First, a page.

With March Madness behind us, reporters have moved on to other bracket-like stories, including the next Supreme Court nominee. As Supreme Court Justice John Paul Stevens openly discusses his upcoming retirement, reporters play guessing games about candidates in the running. We discussed a few weeks ago that when Stevens retires, there will be no Protestant on the high court. NPR's Nina Totenberg has picked up the story, outlining the court's potential future.
And what is particularly interesting, as attention focuses on a potential replacement for Justice Stevens, is that the two leading contenders to succeed him, Solicitor General Elena Kagan and federal Judge Merrick Garland, are both Jewish, while another often mentioned name, Michigan's Gov. Jennifer Granholm, is Catholic. Yes, there are some Protestants in the mix, too, but it remains a distinct possibility that when the dust settles and a new justice takes his or her seat, there will be no Protestants on the high court.
Does it matter? Should it matter? Should it be discussed in polite society?
Are we really concerned most about whether it's an appropriate topic for polite society? How about whether religion will impact the nominee's decision on a court matter.
Perhaps Dalia Lithwick was the first to write on a Protestant-absence on the court for Slate back in December. Like the Washington Post, Lithwick took a fairly opinionated spin with little reporting but raised some interesting questions.
Professor Michael Dorf at Cornell Law School has argued, I think persuasively, that it's not so much the justices' individual religions that matters, but whether they are, "Catholic" or "Protestant" with regard to their respect for sources, texts, and any intervening precedent. Borrowing from a framework laid out by University of Texas law professor Sanford Levinson, this approach suggests that Catholics see the Word of God as mediated by Church teachings. Whereas Protestantism "emerged after the printing press had come to Europe, and it encouraged the faithful to read and make sense of the Gospels for themselves, without the requirement of obedience to Rome."
I suppose this is all theory, but it's certainly interesting to consider. But back to the NPR story, Totenberg does an excellent job of setting the story in its appropriate context, giving some historical background as well as using compelling graphs to illustrate the court's shift over the years. She rounds up a variety of sources on the subject, raising important and interesting ideas.
[I]n the past quarter-century, Republican Protestant presidents have appointed conservative Catholics at least in part because of their reliably conservative judicial views.
The children of immigrants, second-generation Catholics, as Jews did before them, have embraced the law as a profession to succeed in. But as Richard Garnett of Notre Dame law school observes, "A whole lot of ethnic Catholics switched sides politically because of the pro-life issue, and so it turned out that for Republican presidents of the '80s, '90s and into the Bush administration, the people who were in the pool, who were available for nomination, and who shared the views of those presidents on some of these important questions, were people who are Roman Catholic."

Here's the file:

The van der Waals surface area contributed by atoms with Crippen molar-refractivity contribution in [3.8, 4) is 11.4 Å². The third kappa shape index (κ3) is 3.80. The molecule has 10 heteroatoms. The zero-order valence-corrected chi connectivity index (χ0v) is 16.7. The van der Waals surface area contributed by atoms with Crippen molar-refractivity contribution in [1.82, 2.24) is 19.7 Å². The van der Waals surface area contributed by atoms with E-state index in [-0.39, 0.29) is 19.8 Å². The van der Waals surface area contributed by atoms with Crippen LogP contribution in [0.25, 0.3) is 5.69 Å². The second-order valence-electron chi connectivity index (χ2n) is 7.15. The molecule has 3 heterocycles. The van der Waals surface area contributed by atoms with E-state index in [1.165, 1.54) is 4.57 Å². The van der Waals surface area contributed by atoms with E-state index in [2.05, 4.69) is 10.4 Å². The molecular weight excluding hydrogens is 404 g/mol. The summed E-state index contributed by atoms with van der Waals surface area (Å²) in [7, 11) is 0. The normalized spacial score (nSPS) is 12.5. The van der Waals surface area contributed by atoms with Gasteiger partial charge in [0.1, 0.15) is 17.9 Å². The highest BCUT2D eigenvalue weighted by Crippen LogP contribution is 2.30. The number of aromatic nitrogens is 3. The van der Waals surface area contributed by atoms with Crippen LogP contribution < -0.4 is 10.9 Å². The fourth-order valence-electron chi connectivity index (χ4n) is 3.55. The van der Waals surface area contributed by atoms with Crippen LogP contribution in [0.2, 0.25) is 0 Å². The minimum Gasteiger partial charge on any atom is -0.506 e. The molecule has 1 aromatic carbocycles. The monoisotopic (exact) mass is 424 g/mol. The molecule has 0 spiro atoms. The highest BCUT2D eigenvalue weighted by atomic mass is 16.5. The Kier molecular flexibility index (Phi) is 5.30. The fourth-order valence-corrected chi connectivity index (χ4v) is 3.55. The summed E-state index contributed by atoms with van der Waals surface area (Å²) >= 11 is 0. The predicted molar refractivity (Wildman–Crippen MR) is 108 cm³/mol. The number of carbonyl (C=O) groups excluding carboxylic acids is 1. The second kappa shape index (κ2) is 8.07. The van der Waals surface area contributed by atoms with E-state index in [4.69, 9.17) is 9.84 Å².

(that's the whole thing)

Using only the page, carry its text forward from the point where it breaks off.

Garnett contends that the real dividing line in the country is not between Catholic and Protestant. Instead, he says, "it's more the kind of religious versus secular divide.
"So for those Protestants in America for whom their faith is important, they can look to the court and say, 'Well, we do see representation on the court of people like us -- people who take their religious faith and religious traditions seriously. True, they're Roman Catholics ... not Baptists like us, but they take their religious traditions seriously.'"
Read the whole story because the reporter offers several more ideas to chew on.
However, allow me to be a bit picky for a few paragraphs. I would think that the idea that religion might influence your views on abortion should be much higher in the story, as well as whether religion could influence other decisions, like religious freedom.
It was odd that she identified Mark Scarberry's religion but did not identify the religion of other "experts." Does that fact that he's an evangelical Protestant add to what he's trying to say? If anything, Mark Noll could have been identified as an evangelical as he is fairly prominent for his scandalous book. I also wondered why she did not name the Bush nominee at the end of the story.
If she had more time and space, it would be nice to include some more quotes from previous or current Supreme Court justices. For instance, Sandra Day O'Connor told the Associated Press yesterday that the court should have more diversity.
During discussions with students and journalists, she also recommended more diversity on the court, saying more women, non-judges and a Protestant would help.
"I think that religion should not be the basis for an appointment, but if that were the case, one would expect somewhere in the nine to see a Protestant or two," she said. "You'll probably see someone eventually."
Getting down to details, I wonder if the story could be more specific about Stevens' religious affiliation as "Protestant" since there are so many different variations on that theme. The story could have also provided a percentage of just how many Protestants there are in the country to show what actual representation might look like, if that were the priority.
My scrutiny has come to an end, and I do think the story is worth your time. After reporters have considered the idea of a Protestant-absent court for a few months, it's good to see such an in-depth, reported piece.